Sometimes I find myself looking back over my life and wondering how I managed to make it where I am today. Coming from a childhood of abuse, I knew how to be a victim. Obviously I wasn't aware that's how I was living but it was. Everything I did was colored by the perspective I'd learned in my family of origin.
I think the most important part of my recovery was learning to change that perspective. Learning to see the world through the light of truth instead of disguised by the fog of lies my family lived was liberating.
It started off slowly. Discovering that those feelings I got about the weird guy on the corner were probably normal and that they could be trusted. Finding out that "normal" was NOT what happened at our house. Tying up and gagging toddlers to teach them not to cry isn't OK. Enemas aren't huge amounts of fluid held until you feel like bursting. The list goes on as did my new awareness that what happened in my home on a regular basis was twisted........even evil.
The most important things I learned where about the games. I learned to spot them instead of getting sucked in by them. Probably the most important one of those games was the "blame game." It's always someone else's fault. If I was hurt, I must have done something to deserve it.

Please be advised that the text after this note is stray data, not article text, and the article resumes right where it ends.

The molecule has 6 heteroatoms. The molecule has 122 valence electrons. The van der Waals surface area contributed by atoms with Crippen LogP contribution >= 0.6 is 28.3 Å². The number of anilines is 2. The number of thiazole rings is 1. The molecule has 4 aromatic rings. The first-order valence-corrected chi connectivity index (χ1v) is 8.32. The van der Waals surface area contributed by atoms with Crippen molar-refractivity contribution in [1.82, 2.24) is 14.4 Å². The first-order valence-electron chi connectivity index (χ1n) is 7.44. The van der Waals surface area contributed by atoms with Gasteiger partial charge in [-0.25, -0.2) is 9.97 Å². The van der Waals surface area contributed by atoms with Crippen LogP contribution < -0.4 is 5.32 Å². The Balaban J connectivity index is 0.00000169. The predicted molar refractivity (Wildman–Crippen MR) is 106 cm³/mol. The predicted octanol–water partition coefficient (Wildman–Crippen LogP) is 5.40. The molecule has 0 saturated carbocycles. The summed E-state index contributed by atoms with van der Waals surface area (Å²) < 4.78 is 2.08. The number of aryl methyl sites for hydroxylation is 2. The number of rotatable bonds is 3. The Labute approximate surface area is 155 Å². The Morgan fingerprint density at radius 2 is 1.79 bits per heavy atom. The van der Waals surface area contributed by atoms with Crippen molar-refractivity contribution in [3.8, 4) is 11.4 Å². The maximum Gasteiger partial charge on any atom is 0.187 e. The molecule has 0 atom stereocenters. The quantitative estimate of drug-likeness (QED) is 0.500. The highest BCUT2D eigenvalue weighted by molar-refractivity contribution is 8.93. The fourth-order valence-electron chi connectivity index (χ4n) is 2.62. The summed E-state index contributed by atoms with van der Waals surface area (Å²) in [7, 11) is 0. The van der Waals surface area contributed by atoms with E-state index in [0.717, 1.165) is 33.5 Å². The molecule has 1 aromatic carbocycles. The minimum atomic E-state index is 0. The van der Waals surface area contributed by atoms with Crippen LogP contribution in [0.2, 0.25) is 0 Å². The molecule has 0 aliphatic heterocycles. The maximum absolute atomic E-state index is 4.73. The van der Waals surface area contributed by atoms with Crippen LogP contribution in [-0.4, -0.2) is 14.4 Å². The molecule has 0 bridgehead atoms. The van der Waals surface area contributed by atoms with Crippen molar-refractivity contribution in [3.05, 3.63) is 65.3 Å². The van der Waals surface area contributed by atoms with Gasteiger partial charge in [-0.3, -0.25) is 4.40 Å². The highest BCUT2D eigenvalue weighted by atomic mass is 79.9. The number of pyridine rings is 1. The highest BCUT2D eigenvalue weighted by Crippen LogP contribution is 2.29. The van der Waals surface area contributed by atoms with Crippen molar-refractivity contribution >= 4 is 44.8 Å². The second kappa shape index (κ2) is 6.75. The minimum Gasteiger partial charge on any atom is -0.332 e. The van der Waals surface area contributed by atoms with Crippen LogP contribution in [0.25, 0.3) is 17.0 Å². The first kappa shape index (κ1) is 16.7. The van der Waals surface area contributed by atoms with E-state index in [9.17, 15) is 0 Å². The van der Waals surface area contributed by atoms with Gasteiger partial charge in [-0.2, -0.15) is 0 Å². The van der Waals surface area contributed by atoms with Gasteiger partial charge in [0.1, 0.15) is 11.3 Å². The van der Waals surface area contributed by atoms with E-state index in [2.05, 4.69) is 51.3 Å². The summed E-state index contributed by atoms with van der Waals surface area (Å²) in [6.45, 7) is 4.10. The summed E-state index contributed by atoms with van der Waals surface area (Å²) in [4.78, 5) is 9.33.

But there were other games as well. Playing helpless to such someone in to take care of her, that one my mother was an expert at. She could play the poor widow with six kids like a pro so people wouldn't look beyond the surface to see what really lay underneath. When I finally did confront her, she feel right into it. It was amazing to not get sucked in by her helplessness and stand my ground.
By that time I knew every possible card she might play. It was a good thing because she played them all. She blamed me, my kids, life, God, you name it. She claimed she did her best but I knew she was just quoting words she'd seen. What she really wanted was for me to stop so she didn't have to hurt. The only thing that mattered to her was protecting herself from pain. She had no concern at all for me or what I might be feeling. That realization set me free from worrying or wondering about our relationship anymore.
It was clear she had no idea what it meant to be a mother and she really hadn't ever wanted to be one. Me walking out of her life was no loss for her. As long as it would allow her to be free from facing the truth of what she'd done, it was good. The reality of our relationship was finally out in the open. It was difficult but at least it was finally the truth.